Josh Collmenter is the Diamondbacks’ projected Opening Day starter

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After officially dealing left-hander Wade Miley to the Red Sox yesterday for Allen Webster, Rubby De La Rosa, and infield prospect Raymel Flores, Diamondbacks general manager Dave Stewart addressed the state of his starting rotation. It looks, uh, pretty iffy going into 2015:

Collmenter is coming off a nice season in which he posted a 3.46 ERA over 28 starts and five relief appearances, but going into 2015 with him as your No. 1 starter doesn’t exactly inspire confidence. As for the fifth spot in the rotation, the Diamondbacks have a host of candidates, including Vidal Nuno, Robbie Ray, Randall Delgado, Andrew Chafin, Trevor Cahill, Chase Anderson, and Daniel Hudson. Patrick Corbin and Bronson Arroyo should be back from Tommy John surgery at some point during the year and top prospect Archie Bradley could make an impact at any time.

Report: David Price to pay each Dodgers minor leaguer $1,000 out of his own pocket

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Francys Romero reports that, according to his sources, Dodgers pitcher David Price will pay $1,000 out of his own money to each Dodgers minor leaguer who is not on the 40-man roster during the month of June.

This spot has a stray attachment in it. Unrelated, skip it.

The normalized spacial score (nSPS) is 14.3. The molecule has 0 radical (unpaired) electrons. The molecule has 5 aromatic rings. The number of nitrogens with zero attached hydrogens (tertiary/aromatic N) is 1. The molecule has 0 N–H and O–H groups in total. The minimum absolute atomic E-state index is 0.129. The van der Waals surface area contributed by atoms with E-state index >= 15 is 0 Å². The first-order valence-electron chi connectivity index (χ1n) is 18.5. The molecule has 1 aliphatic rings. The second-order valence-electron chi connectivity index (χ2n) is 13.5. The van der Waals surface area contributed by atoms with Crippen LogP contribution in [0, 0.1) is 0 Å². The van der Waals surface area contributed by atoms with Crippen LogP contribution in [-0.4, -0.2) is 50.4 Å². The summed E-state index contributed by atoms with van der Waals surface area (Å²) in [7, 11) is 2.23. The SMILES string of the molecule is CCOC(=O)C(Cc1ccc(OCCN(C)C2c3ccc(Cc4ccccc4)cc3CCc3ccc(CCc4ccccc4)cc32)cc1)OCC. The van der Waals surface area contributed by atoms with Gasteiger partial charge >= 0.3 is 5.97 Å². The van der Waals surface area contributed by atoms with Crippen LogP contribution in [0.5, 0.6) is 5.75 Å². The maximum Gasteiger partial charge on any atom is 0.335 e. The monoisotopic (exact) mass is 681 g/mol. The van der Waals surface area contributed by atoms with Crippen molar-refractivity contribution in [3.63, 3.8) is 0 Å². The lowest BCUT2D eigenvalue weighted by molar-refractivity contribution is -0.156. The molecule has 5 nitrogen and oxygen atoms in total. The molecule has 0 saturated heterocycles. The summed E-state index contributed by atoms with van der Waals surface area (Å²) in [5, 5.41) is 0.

That’s a pretty amazing gesture from Price. It’s also extraordinarily telling that such a gesture is even necessary.

Under a March agreement with Major League Baseball, minor leaguers have been receiving financial assistance that is set to expire at the end of May. Baseball America reported earlier this week that the Dodgers will continue to pay their minor leaguers $400 per week past May 31, but it is unclear how long such payments would go. Even if one were to assume that the payments will continue throughout the month of June, however, it’s worth noting that $400 a week is not a substantial amount of money for players to live on, on which to support families, and on which to train and remain ready to play baseball if and when they are asked to return.

Price’s generosity should be lauded here, but this should not be considered a feel-good story overall. Major League Baseball, which has always woefully underpaid its minor leaguers has left them in a vulnerable position once again.